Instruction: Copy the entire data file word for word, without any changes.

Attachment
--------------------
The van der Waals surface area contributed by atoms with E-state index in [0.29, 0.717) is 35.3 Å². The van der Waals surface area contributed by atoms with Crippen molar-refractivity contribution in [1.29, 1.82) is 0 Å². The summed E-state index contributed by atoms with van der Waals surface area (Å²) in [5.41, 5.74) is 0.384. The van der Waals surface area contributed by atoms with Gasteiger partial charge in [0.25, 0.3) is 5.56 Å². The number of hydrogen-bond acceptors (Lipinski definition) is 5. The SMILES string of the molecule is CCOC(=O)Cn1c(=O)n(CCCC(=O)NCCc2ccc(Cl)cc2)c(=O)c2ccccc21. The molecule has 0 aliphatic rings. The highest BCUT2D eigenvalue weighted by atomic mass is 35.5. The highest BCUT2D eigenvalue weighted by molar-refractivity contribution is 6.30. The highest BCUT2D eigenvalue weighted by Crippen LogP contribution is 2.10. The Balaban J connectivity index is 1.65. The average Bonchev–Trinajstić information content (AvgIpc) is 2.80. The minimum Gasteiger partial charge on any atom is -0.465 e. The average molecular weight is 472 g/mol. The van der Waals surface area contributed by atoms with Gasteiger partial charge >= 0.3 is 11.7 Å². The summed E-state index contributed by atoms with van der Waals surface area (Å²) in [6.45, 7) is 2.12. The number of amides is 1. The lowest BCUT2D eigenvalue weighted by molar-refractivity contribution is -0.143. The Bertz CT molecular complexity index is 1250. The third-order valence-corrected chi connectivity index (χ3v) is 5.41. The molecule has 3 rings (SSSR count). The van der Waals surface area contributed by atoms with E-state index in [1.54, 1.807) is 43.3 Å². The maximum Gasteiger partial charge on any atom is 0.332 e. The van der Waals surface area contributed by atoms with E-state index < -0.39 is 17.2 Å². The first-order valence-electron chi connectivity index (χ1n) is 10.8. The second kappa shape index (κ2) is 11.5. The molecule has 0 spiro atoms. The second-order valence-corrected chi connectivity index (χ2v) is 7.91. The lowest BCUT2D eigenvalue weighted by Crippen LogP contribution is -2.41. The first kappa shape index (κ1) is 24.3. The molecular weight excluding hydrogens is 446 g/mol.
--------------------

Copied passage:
The van der Waals surface area contributed by atoms with E-state index in [0.29, 0.717) is 35.3 Å². The van der Waals surface area contributed by atoms with Crippen molar-refractivity contribution in [1.29, 1.82) is 0 Å². The summed E-state index contributed by atoms with van der Waals surface area (Å²) in [5.41, 5.74) is 0.384. The van der Waals surface area contributed by atoms with Gasteiger partial charge in [0.25, 0.3) is 5.56 Å². The number of hydrogen-bond acceptors (Lipinski definition) is 5. The SMILES string of the molecule is CCOC(=O)Cn1c(=O)n(CCCC(=O)NCCc2ccc(Cl)cc2)c(=O)c2ccccc21. The molecule has 0 aliphatic rings. The highest BCUT2D eigenvalue weighted by atomic mass is 35.5. The highest BCUT2D eigenvalue weighted by molar-refractivity contribution is 6.30. The highest BCUT2D eigenvalue weighted by Crippen LogP contribution is 2.10. The Balaban J connectivity index is 1.65. The average Bonchev–Trinajstić information content (AvgIpc) is 2.80. The minimum Gasteiger partial charge on any atom is -0.465 e. The average molecular weight is 472 g/mol. The van der Waals surface area contributed by atoms with Gasteiger partial charge >= 0.3 is 11.7 Å². The summed E-state index contributed by atoms with van der Waals surface area (Å²) in [6.45, 7) is 2.12. The number of amides is 1. The lowest BCUT2D eigenvalue weighted by molar-refractivity contribution is -0.143. The Bertz CT molecular complexity index is 1250. The third-order valence-corrected chi connectivity index (χ3v) is 5.41. The molecule has 3 rings (SSSR count). The van der Waals surface area contributed by atoms with E-state index in [1.54, 1.807) is 43.3 Å². The maximum Gasteiger partial charge on any atom is 0.332 e. The van der Waals surface area contributed by atoms with E-state index < -0.39 is 17.2 Å². The first-order valence-electron chi connectivity index (χ1n) is 10.8. The second kappa shape index (κ2) is 11.5. The molecule has 0 spiro atoms. The second-order valence-corrected chi connectivity index (χ2v) is 7.91. The lowest BCUT2D eigenvalue weighted by Crippen LogP contribution is -2.41. The first kappa shape index (κ1) is 24.3. The molecular weight excluding hydrogens is 446 g/mol.